On a Tuesday morning, I woke up and went to Target. I was annoyed, my plans had changed, an appointment was cancelled and instead of having a free morning to work I was stuck at home with my two little boys (ages 3 and 1) with nothing to do so I decided to make the best of it and take them to buy a new toy. This is my secret guilty mom hack for surviving long days with no plans and bad weather. The next day was a very ordinary preschool day and the next day we decided to lock ourselves into our home and not come out again for the foreseeable future. And that’s how a lot of us experienced the second week of March here in the US.
A nefarious sounding illness abroad called Covid 19 had been percolating on my news feed and then suddenly it was here and our lives changed forever. It seemed like it took 24 hours to go from “not a big deal” to “the most significant moment of our lifetime.” And in the wake of its continuous destruction, the Coronavirus has left millions of parents questioning how to possibly continue to create little worlds of safety and happiness for their children at home.
I have yet to tell my boys much of anything about what’s going on, but I’m not sure how long I can say ‘not today, bud’ when my son asks to go to the grocery store. Last Friday, after our preschool Zoom class (there’s something no one said before 2020) he cried and asked me to “bring them all back” to the computer because he wasn’t ready to say goodbye just yet. I’m not ready for real hurt and sadness to enter his little world, this wasn’t part of our plan.
It’s been over two weeks now since my family and I have begun our social distancing life of self quarantine isolation. I don’t know what stage of grief I’m in for all we have lost – for the friends who are sick and dying, for the financial security we have depended on that’s now gone, for the normalcy and routine that’s been shattered, for the unknown, for the physical closeness of friends and family, for everything and everyone suffering. What I do know is that at no time in history has anyone in an unfathomable situation survived it by not believing they could. So every morning just before I open the door to my son’s room I say to myself ‘we can do hard things’ (my favorite quote at the moment). Then I open the door, smile and say, “Good morning my love bug, are you ready to have a great day!”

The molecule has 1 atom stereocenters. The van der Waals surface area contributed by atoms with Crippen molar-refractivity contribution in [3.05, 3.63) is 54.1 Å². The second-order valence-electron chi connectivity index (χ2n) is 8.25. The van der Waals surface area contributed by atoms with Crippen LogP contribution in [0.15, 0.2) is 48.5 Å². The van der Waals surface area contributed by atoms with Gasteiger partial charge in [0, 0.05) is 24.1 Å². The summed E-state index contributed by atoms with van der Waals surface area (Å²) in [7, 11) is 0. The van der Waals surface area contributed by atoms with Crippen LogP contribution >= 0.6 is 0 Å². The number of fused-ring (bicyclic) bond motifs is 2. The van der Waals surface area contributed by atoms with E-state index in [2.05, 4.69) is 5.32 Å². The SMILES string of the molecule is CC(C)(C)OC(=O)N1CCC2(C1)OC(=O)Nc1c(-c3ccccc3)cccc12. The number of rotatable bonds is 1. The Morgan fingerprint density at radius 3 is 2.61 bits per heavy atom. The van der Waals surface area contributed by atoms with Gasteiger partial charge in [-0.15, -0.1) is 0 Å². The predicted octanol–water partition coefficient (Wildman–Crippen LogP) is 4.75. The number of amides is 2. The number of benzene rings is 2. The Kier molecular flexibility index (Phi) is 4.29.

This is the Jewish way, this is living the prayer we recite each morning; “modeh ani lefanech,” thank you God for returning my soul to me, to see another day. So we try to look for blessings and light, even in the darkest days. That’s our role as parents in a time of pandemic, to help our children each morning find new hope and healing from all the hurt they might have seen or felt the day before.
It’s incredibly exhausting and emotionally draining – to play silly games when you just want to read the news, to see meals be met with huffs and puffs when you’re worried about access to food. It’s OK to cry, for your children to see you cry, for them to know that there is bad out there, just remind them there’s good here too and when they’re scared and sad they can hold on to you.
One blessing of this horrific reality is that for once there’s no bad guy. There’s no evil villain plotting against us. In fact, the whole world is working together to try and find a cure, a vaccine and an answer to limited supplies. We are living in a historical moment of global unity and for once we can tell our children that millions of millions of people are all staying home in an effort to save those most vulnerable and most precious to us. And while there’s no bad guy, there are so many good ones, the nurses and doctors, emergency workers, grocery store employees, pharmacists and everyone else who is braving the unknown to make sure we are safe. We can teach our children to say thank you to the heroes too.
That’s the macro, and now for the micro, here’s what we do to make it day in and day out to make it through. First, we stick to a routine but not a schedule, for example we always go on a stroller walk in the morning but it’s not always at 10 a.m., sometimes it’s 10:30, or 9 or even 11. Second, I let it go, but I don’t let it go all the way. I allow an extra Sesame Street episode here and there but we still don’t use iPads or phone games. Third, I don’t don’t pick battles. If they want to wear PJs all day, so be it, and if they want to spend an hour throwing toy cars in a backyard mud pit, I go with it. I find the less I need to interrupt or nag the better for me and them. Ultimately I prioritize kindness above all, being kind to our siblings, to our dogs, to each other, so that’s what I lead with and that’s when I intervene – I don’t prioritize a sparkling clean house and all toys put away, so it gets messy here every day, and that’s OK. I also bake almost every day with the boys, I’m literally filling us up with sweetness! That’s my micro of parenting in the time of pandemic.
I hope to someday very VERY soon write “Parenting AFTER Pandemic – How to Get Back to Normal” be’ ezrat hashem, stay tuned!
Marion Haberman is a writer and content creator for her YouTube/MyJewishMommyLifechannel and Instagram @MyJewishMommyLifepage where she shares her experience living a meaning-FULL Jewish family life. Haberman is currently writing a book on Judaism and pregnancy titled “Expecting Jewish!” released Winter 2019. She is also a professional social media consultant and web and television writer for Discovery Channel, NOAA and NatGeo and has an MBA from Georgetown University.